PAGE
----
National Heroes 2015
Morrell and Richards named National Heroes
The Island’s National Heroes for 2015 have been named — Gladys Morrell and Sir Edward “ET” Richards.
Ms Morrell was the suffragette leader of Bermuda’s votes-for-women campaign who risked imprisonment for the cause. Sir Edward was Bermuda’s first black Premier, who took a powerful stand against segregation.
Yesterday’s announcement from Patricia Gordon-Pamplin, the Minister of Community and Cultural Affairs, ended a fallow period for nominating National Heroes. The last to be put forward was Mary Prince, in 2012. Ms Gordon-Pamplin said it had been decided that Bermuda National Heroes would be posthumous designations.
“Both Gladys Morrell and Sir Edward “ET” Richards have significantly shaped our country and her development,” she said.
“Their contributions have been profound. Both individuals embodied many of the criteria that had been established under Bermuda’s National Heroes guidelines to help determine National Heroes.”
Ms Gordon-Pamlin listed the criteria that the naming and recognition committee took into account before deciding to honour Ms Morrell and Sir Edward Richards.
This included making a significant and lasting contribution to Bermuda, enriching the lives of others, and leaving a legacy that will stand the test of time and be relevant in the future.
She said a National Hero would have contributed to the quality of life in Bermuda, been considered outstanding in their area of activity, had name recognition among the general public, was recognised by his or her profession, and was reflective of our cultural heritage and diversity.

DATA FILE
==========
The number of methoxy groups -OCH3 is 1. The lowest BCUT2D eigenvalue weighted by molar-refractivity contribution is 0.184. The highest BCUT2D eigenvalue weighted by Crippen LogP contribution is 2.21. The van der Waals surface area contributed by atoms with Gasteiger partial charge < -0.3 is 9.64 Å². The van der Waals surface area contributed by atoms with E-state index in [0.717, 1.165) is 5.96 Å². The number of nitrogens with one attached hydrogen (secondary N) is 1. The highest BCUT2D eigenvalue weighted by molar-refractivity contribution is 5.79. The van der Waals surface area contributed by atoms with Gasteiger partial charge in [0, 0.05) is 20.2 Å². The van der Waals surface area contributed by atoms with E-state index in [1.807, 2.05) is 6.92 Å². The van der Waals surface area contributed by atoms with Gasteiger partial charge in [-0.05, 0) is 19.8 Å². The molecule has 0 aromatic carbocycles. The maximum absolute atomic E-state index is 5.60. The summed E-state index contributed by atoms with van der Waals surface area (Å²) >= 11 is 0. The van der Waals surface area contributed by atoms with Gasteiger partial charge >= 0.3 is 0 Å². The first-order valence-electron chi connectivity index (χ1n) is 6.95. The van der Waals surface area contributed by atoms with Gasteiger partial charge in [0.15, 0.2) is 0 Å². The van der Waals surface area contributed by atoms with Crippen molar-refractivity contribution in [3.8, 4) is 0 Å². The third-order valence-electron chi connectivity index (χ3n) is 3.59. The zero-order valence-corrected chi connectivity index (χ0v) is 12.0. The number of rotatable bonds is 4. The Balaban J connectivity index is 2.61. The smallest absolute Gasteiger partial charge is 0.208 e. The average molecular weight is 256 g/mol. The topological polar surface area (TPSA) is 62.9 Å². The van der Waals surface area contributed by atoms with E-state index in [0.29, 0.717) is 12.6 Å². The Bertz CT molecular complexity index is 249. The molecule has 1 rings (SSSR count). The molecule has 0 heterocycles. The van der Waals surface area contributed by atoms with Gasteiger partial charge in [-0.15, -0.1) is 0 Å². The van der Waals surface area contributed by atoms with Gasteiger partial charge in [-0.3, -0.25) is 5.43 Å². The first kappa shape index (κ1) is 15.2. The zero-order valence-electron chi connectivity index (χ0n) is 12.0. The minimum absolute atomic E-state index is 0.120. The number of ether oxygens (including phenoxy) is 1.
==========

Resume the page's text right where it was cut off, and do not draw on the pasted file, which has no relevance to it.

Ms Gordon-Pamplin said: “There is no doubt that both Gladys Morrell and Sir Edward “ET” Richards met most, if not all, of the criteria.”
Last December, Wayne Scott, then Minister for Community, Culture and Sports, appointed a naming and recognition committee tasked with receiving and reviewing nominations from the public.
“The committee did not include any politicians but were representatives of the community at large,” Ms Gordon-Pamplin said.
The committee made recommendations to the Cabinet, who made the final selection.
Ms Gordon-Pamplin said that Mrs Morrell was remembered as one of the primary forces advocating for women’s voting rights in Bermuda.
“Mrs Morrell demonstrated tremendous courage, perseverance and fortitude in the face of serious challenges, mountains of obstacles and personal risk of imprisonment,” she added. “[She] shone a spotlight on a number of other issues in the community, including the very high infant mortality rate.
“She was a co-founder of the Bermuda Welfare Society; which established Bermuda’s district nursing system. She was also concerned about environmental issues; hence the Morrell Nature Reserve named in her honour.
“Sir Edward was instrumental in shaping and directing the political landscape as we know it today. [He] was one of the principal architects of the 1968 Bermuda Constitution. During his tenure as leader of the Government, major political changes occurred.
“The Constitution was further refined, resulting in the now familiar bodies and titles such as Cabinet, Senate, Ministers and Premier.
“Sir Edward had been a schoolteacher at the Berkeley Institute, was active in organisations such as the Pembroke Hamilton Club and the Warwick Workman’s Club, and previously worked as an assistant editor of the Recorder.
“Both of the National Heroes being inducted this year have helped to progress Bermuda to the country that we know today. We are indeed most grateful for their sacrifices, their commitment to right ‘wrongs’ and their fortitude.”
This year’s National Heroes are to be inducted at 4pm on Sunday in King’s Square, St George.
• For the full ministerial statement, click on the PDF link under “Related Media”.
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